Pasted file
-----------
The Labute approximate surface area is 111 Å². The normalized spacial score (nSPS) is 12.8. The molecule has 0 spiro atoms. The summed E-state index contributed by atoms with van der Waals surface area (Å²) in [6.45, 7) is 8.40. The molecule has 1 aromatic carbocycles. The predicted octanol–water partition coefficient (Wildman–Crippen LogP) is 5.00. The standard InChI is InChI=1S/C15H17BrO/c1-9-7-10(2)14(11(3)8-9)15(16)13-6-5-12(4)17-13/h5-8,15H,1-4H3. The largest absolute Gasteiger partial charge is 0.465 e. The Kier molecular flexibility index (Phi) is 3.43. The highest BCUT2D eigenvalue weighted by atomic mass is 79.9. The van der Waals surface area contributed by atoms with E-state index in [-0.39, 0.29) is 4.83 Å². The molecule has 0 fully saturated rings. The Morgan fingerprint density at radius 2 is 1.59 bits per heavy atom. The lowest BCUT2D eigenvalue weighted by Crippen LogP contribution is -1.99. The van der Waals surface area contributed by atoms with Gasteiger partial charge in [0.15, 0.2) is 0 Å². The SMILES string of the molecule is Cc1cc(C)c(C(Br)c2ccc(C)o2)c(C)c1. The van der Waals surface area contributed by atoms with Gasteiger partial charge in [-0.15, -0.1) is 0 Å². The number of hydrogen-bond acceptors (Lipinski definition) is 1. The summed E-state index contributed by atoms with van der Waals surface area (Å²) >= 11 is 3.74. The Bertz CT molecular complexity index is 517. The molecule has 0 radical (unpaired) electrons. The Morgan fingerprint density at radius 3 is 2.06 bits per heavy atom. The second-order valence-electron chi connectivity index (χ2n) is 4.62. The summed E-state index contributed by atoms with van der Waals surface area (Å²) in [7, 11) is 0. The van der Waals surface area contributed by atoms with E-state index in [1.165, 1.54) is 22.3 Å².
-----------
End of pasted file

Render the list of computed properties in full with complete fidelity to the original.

The Labute approximate surface area is 111 Å². The normalized spacial score (nSPS) is 12.8. The molecule has 0 spiro atoms. The summed E-state index contributed by atoms with van der Waals surface area (Å²) in [6.45, 7) is 8.40. The molecule has 1 aromatic carbocycles. The predicted octanol–water partition coefficient (Wildman–Crippen LogP) is 5.00. The standard InChI is InChI=1S/C15H17BrO/c1-9-7-10(2)14(11(3)8-9)15(16)13-6-5-12(4)17-13/h5-8,15H,1-4H3. The largest absolute Gasteiger partial charge is 0.465 e. The Kier molecular flexibility index (Phi) is 3.43. The highest BCUT2D eigenvalue weighted by atomic mass is 79.9. The van der Waals surface area contributed by atoms with E-state index in [-0.39, 0.29) is 4.83 Å². The molecule has 0 fully saturated rings. The Morgan fingerprint density at radius 2 is 1.59 bits per heavy atom. The lowest BCUT2D eigenvalue weighted by Crippen LogP contribution is -1.99. The van der Waals surface area contributed by atoms with Gasteiger partial charge in [0.15, 0.2) is 0 Å². The SMILES string of the molecule is Cc1cc(C)c(C(Br)c2ccc(C)o2)c(C)c1. The van der Waals surface area contributed by atoms with Gasteiger partial charge in [-0.15, -0.1) is 0 Å². The number of hydrogen-bond acceptors (Lipinski definition) is 1. The summed E-state index contributed by atoms with van der Waals surface area (Å²) >= 11 is 3.74. The Bertz CT molecular complexity index is 517. The molecule has 0 radical (unpaired) electrons. The Morgan fingerprint density at radius 3 is 2.06 bits per heavy atom. The second-order valence-electron chi connectivity index (χ2n) is 4.62. The summed E-state index contributed by atoms with van der Waals surface area (Å²) in [7, 11) is 0. The van der Waals surface area contributed by atoms with E-state index in [1.165, 1.54) is 22.3 Å².